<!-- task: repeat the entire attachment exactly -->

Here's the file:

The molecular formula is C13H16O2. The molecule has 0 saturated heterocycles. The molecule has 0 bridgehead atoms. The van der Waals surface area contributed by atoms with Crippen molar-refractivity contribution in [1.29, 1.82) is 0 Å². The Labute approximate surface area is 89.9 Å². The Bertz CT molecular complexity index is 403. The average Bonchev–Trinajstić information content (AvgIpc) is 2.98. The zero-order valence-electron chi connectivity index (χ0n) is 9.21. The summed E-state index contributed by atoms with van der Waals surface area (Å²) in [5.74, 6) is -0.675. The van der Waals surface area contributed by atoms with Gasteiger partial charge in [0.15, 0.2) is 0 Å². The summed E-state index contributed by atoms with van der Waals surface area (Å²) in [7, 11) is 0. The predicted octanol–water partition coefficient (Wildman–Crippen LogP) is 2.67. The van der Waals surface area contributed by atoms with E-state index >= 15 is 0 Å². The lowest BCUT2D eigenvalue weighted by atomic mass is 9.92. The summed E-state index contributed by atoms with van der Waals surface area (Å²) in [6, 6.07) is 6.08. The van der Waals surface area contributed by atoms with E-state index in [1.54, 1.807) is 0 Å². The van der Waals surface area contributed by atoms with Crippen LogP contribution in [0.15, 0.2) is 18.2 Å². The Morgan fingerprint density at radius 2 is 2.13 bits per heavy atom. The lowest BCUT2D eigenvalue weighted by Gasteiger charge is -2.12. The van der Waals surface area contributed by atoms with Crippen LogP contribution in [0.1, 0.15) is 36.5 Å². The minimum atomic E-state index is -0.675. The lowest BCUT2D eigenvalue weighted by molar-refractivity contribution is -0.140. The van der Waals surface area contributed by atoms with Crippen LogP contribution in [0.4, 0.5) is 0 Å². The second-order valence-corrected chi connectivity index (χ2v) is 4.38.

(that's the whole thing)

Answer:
The molecular formula is C13H16O2. The molecule has 0 saturated heterocycles. The molecule has 0 bridgehead atoms. The van der Waals surface area contributed by atoms with Crippen molar-refractivity contribution in [1.29, 1.82) is 0 Å². The Labute approximate surface area is 89.9 Å². The Bertz CT molecular complexity index is 403. The average Bonchev–Trinajstić information content (AvgIpc) is 2.98. The zero-order valence-electron chi connectivity index (χ0n) is 9.21. The summed E-state index contributed by atoms with van der Waals surface area (Å²) in [5.74, 6) is -0.675. The van der Waals surface area contributed by atoms with Gasteiger partial charge in [0.15, 0.2) is 0 Å². The summed E-state index contributed by atoms with van der Waals surface area (Å²) in [7, 11) is 0. The predicted octanol–water partition coefficient (Wildman–Crippen LogP) is 2.67. The van der Waals surface area contributed by atoms with E-state index >= 15 is 0 Å². The lowest BCUT2D eigenvalue weighted by atomic mass is 9.92. The summed E-state index contributed by atoms with van der Waals surface area (Å²) in [6, 6.07) is 6.08. The van der Waals surface area contributed by atoms with E-state index in [1.54, 1.807) is 0 Å². The van der Waals surface area contributed by atoms with Crippen LogP contribution in [0.15, 0.2) is 18.2 Å². The Morgan fingerprint density at radius 2 is 2.13 bits per heavy atom. The lowest BCUT2D eigenvalue weighted by Gasteiger charge is -2.12. The van der Waals surface area contributed by atoms with Crippen LogP contribution in [0.1, 0.15) is 36.5 Å². The minimum atomic E-state index is -0.675. The lowest BCUT2D eigenvalue weighted by molar-refractivity contribution is -0.140. The van der Waals surface area contributed by atoms with Crippen LogP contribution in [0.4, 0.5) is 0 Å². The second-order valence-corrected chi connectivity index (χ2v) is 4.38.